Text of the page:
In deciding to reject claims for debt relief by students defrauded by for-profit colleges, Education Secretary Betsy DeVos reportedly ignored the recommendations of staff, arguing instead that students had received some benefit from their classes.

NPR, which obtained internal Department of Education memos, reported Wednesday career staff in the department’s Borrower Defense Unit sided with student borrowers who claimed schools like Corinthian Colleges and ITT Technical Institute lied to them about the value of their degrees and training, falsely promising them jobs.

Just weeks before DeVos was sworn in as education secretary, the unit reviewed thousands of requests from defrauded borrowers seeking to have their debt erased, siding with the borrowers under “borrower defense” rule, which established a legal right for consumers to seek relief from fraud and other illegal activity. She ordered an end to reviews for relief in 2017 with some 200,000 claims still outstanding.

"Given this extensively well-documented, pervasive and highly publicized misconduct, the Department has determined that the value of an ITT education — like Corinthian — is likely either negligible or nonexistent. ... Accordingly, it is appropriate for the department to award eligible borrowers full relief," a Jan. 10, 2017, memo filed by staff read.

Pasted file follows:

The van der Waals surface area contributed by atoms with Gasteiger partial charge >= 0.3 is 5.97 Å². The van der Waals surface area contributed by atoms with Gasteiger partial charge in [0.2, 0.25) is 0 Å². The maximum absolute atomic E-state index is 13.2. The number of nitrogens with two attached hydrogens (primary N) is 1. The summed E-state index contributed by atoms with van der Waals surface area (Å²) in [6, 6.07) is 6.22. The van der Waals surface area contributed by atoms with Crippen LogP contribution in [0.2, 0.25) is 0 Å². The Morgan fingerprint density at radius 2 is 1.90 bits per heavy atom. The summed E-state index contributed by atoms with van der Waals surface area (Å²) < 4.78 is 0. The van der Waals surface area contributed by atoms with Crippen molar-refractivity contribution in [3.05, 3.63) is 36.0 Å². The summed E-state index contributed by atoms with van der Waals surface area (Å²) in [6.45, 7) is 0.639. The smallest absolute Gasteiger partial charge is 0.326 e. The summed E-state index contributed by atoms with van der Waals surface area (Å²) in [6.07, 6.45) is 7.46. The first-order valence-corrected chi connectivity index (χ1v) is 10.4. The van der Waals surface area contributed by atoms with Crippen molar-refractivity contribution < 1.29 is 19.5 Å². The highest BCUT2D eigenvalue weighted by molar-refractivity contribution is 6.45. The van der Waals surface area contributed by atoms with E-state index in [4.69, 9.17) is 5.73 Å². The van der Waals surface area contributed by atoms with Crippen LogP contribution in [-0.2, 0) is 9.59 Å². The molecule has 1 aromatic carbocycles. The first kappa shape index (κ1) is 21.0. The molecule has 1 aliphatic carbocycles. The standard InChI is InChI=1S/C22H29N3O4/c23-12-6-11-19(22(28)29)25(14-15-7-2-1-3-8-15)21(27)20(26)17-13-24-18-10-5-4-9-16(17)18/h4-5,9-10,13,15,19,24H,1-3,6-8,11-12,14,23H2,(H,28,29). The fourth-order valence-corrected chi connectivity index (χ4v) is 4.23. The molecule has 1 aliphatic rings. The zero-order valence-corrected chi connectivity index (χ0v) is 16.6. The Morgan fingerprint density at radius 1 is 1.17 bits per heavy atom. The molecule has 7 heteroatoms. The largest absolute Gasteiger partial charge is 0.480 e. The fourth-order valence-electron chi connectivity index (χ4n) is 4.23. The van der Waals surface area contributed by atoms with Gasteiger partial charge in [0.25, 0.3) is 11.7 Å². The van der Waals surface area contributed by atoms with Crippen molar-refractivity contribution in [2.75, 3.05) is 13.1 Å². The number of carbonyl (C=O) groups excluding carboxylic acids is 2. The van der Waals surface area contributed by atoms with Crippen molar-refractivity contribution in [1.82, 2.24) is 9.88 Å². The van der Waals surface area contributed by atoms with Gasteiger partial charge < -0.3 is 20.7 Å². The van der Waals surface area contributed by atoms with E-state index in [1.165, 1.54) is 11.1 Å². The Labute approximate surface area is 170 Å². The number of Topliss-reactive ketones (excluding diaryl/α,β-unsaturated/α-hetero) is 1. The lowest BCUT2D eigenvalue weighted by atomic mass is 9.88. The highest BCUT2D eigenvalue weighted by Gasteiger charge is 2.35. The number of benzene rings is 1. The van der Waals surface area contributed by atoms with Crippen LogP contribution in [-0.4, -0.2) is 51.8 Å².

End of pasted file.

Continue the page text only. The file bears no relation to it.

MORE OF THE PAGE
"'Full relief' sounds nice, but it really means 'full liability' for taxpayers – and that's not fair in cases where a borrower is not entitled to it,” Education Department press secretary Angela Morabito told NPR. “That's why it's imperative that we consider each Borrower Defense claim individually. To force taxpayers to provide blanket forgiveness would be abandoning our duty to be good stewards of tax dollars. The Department will provide student loan relief to those who qualify for it."

DeVos is scheduled to testify before the House Education and Labor Committee on Thursday, her first appearance before Congress in seven months.

She has argued the borrower protection rules were too lenient and allowed anyone to apply for forgiveness. The department in 2017 began looking at Social Security Administration data in making its debt forgiveness decisions but a federal judge last year prohibited the practice.

DeVos unveiled a new plan Tuesday providing partial debt reduction based on students’ earnings.

The Department of Education earlier this month reported it had incorrectly collected loan debt from more than 29,000 borrowers, up 17,000 from its previous estimate.